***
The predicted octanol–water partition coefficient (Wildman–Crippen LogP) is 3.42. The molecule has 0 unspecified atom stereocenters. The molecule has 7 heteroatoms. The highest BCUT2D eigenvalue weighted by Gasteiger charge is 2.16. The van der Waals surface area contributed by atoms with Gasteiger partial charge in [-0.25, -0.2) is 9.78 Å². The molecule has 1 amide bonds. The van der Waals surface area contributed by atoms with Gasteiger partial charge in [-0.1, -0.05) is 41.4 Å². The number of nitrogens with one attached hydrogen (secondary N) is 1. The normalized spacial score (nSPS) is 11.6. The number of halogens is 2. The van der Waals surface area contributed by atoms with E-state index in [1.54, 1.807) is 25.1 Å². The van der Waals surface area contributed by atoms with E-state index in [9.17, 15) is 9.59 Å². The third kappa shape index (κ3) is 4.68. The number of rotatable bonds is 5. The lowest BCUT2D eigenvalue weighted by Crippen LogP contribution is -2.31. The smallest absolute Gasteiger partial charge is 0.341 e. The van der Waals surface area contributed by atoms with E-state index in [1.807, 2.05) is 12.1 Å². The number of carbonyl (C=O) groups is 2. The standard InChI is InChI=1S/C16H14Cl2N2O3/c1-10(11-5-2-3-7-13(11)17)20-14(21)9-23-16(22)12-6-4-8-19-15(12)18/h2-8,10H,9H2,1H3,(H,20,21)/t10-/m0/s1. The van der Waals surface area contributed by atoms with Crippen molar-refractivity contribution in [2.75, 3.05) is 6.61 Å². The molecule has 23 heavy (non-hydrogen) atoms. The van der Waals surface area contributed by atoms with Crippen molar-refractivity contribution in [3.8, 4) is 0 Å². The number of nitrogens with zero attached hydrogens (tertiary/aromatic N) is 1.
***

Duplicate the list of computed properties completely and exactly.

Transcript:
The predicted octanol–water partition coefficient (Wildman–Crippen LogP) is 3.42. The molecule has 0 unspecified atom stereocenters. The molecule has 7 heteroatoms. The highest BCUT2D eigenvalue weighted by Gasteiger charge is 2.16. The van der Waals surface area contributed by atoms with Gasteiger partial charge in [-0.25, -0.2) is 9.78 Å². The molecule has 1 amide bonds. The van der Waals surface area contributed by atoms with Gasteiger partial charge in [-0.1, -0.05) is 41.4 Å². The number of nitrogens with one attached hydrogen (secondary N) is 1. The normalized spacial score (nSPS) is 11.6. The number of halogens is 2. The van der Waals surface area contributed by atoms with E-state index in [1.54, 1.807) is 25.1 Å². The van der Waals surface area contributed by atoms with E-state index in [9.17, 15) is 9.59 Å². The third kappa shape index (κ3) is 4.68. The number of rotatable bonds is 5. The lowest BCUT2D eigenvalue weighted by Crippen LogP contribution is -2.31. The smallest absolute Gasteiger partial charge is 0.341 e. The van der Waals surface area contributed by atoms with E-state index in [1.807, 2.05) is 12.1 Å². The number of carbonyl (C=O) groups is 2. The standard InChI is InChI=1S/C16H14Cl2N2O3/c1-10(11-5-2-3-7-13(11)17)20-14(21)9-23-16(22)12-6-4-8-19-15(12)18/h2-8,10H,9H2,1H3,(H,20,21)/t10-/m0/s1. The van der Waals surface area contributed by atoms with Crippen molar-refractivity contribution in [2.75, 3.05) is 6.61 Å². The molecule has 23 heavy (non-hydrogen) atoms. The van der Waals surface area contributed by atoms with Crippen molar-refractivity contribution in [3.8, 4) is 0 Å². The number of nitrogens with zero attached hydrogens (tertiary/aromatic N) is 1.